On the night of September 11, 2001, 150 members of the House and Senate stood on the Capitol steps singing “God Bless America” in unison to signify to the world that Americans stood together in the face of terror.
On the day after Omar Mateen pledged allegiance to the Islamic State and opened fire on hundreds of innocent people at an Orlando nightclub, the House floor devolved into near chaos as Democratic members walked out of the chamber after a moment of silence for the victims. Instead of unity in the face of danger, Congress stood divided and polarized, politicized to the point of collapse after years of gridlock and bitter partisan fighting.
Connecticut Rep. Jim Himes, who led the Democrats’ walkout, called the moment of silence “a ritual of impotence,” saying he would not be a part of symbolically acknowledging another mass shooting in America when he knew Congress would do nothing to prevent the next one.
Sen. Chris Murphy, D-Conn., whose old House district included the Sandy Hook Elementary School, echoed Himes’ anger at Congress’ inertia in his own filibuster on the Senate floor Wednesday. “I’ve had enough,” Murphy said. “And I just couldn’t bring myself to come back to the Senate this week and act as if its business as usual.”
Murphy and Himes were talking specifically about gun control measures, which have been tethered to inaction by the politics of the NRA. But he could just as easily have been speaking about Congress’ response to the threat of homegrown terror, especially terror inspired by violent extremism. It’s a complex and evolving danger that Congress has been warned about for nearly a decade and done too little to confront.
In 2007, then-FBI director Robert Mueller warned the Senate Homeland Security Committee that homegrown attacks by Americans with no formal links to terrorist organizations had become one of the gravest threats the country faced. The committee investigated and produced a report the next year warning Congress that online communications would make it easier than ever for potential terrorists to self-radicalize in the United States, but that there was “no cohesive and comprehensive outreach and communications strategy in place to confront this threat.”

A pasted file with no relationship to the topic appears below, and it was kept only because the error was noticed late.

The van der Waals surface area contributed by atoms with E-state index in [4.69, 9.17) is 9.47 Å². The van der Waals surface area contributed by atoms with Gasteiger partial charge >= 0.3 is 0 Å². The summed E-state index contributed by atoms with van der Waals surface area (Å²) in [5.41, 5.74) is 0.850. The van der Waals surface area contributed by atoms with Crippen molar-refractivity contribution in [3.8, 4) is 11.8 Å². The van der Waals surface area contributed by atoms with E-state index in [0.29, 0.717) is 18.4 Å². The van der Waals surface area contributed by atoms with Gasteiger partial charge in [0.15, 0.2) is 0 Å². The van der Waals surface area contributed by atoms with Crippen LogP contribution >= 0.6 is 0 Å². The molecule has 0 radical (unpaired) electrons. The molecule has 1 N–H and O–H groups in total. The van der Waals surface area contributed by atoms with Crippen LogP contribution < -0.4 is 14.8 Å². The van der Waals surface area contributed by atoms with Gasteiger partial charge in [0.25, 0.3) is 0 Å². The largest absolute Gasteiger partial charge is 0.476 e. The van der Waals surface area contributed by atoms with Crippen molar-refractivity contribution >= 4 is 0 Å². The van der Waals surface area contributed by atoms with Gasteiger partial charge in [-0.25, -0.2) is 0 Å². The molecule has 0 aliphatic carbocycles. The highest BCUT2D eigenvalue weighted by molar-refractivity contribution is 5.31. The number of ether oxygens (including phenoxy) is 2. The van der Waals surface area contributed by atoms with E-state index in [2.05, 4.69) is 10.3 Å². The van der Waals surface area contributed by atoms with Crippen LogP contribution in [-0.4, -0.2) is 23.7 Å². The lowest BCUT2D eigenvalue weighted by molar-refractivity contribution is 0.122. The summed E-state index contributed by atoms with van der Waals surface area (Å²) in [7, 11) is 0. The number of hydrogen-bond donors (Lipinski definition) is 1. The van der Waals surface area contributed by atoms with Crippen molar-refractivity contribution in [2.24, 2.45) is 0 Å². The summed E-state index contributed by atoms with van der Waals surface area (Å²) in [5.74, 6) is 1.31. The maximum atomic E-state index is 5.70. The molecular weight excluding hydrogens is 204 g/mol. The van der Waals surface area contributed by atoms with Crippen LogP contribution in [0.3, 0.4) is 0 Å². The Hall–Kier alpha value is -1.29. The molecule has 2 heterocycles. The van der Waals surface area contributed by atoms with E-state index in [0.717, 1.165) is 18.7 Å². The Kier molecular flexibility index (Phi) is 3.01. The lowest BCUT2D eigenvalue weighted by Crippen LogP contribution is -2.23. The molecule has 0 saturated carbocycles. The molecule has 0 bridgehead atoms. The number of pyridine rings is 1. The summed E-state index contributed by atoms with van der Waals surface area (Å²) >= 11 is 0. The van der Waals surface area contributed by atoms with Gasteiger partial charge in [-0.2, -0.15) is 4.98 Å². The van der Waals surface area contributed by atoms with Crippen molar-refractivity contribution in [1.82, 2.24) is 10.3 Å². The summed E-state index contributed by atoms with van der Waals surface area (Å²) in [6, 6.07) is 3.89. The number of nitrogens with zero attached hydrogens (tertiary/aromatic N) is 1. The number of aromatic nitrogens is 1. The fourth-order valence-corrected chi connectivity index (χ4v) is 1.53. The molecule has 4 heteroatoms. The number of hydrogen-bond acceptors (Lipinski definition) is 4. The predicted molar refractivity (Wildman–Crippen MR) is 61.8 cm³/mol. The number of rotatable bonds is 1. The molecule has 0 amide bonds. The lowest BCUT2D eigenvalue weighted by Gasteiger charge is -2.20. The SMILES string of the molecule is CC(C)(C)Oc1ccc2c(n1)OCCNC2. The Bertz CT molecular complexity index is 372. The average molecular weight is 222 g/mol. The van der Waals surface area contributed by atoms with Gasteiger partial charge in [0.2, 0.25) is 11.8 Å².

Nearly a decade after those warnings, we still don’t even have a name for the homegrown threat. Is it terrorism or “radical Islamic terrorism,” and what’s the best way to prevent it? There remains no single agency in charge of stopping it, but local law enforcement agencies say they need more resources to combat the threat, and federal officials say they need more authority to fight it. And the attacks continue, one after another and another.
Lawmakers have called the Orlando shooting a sign of a “frightening new world.” But there’s nothing new about it. Mateen’s rampage Sunday morning was only the most recent time that a young Muslim in the United States has been inspired by violent Islamist ideology overseas and then executed a murder on American soil. It has happened in Ft. Hood, Texas, and Little Rock, Ark., at the Boston Marathon and in Chattanooga, Tenn., in San Bernardino, and now Orlando.
After every attack, Congress has quickly scheduled hearings, produced reports, introduced bills, and talked about “lessons learned.” But what has it really accomplished?
Gun control legislation is wildly controversial on the square mile of Capitol Hill, but most Americans have no idea why someone like Mateen, who had been on the terrorist watch list twice, can still legally buy an AR-15 assault weapon. Sen. John Cornyn, R-Texas, and Sen. Dianne Feinstein, D-Calif., both have bills to keep someone on the watch list from purchasing a gun. There has to be a compromise in there somewhere.
House Republicans say they have passed a hopper full of bills to address radicalization, but the bills are stuck in the Republican-controlled Senate. If they have Majority Leader Mitch McConnell’s phone number, they should probably call him to talk about it. President Barack Obama has an entire military strategy to fight the Islamic State overseas to weaken and degrade it. Authorizing, funding, overseeing and informing those efforts is Congress’ right and responsibility.
Above and beyond the policy, one of the most unsettling elements of the Orlando attack is the reminder that no place is really safe — not a school, not a movie theater, not a military installation, and not a dance club in Orlando where a bunch of kids were just out having fun.
Americans want to know their Congress is doing something to make them safe. Trying and failing to get something done isn’t an option anymore. Please, Congress, do something.
Roll Call columnist Patricia Murphy covers national politics for The Daily Beast. Previously, she was the Capitol Hill bureau chief for Politics Daily and founder and editor of Citizen Jane Politics. Follow her on Twitter @1PatriciaMurphy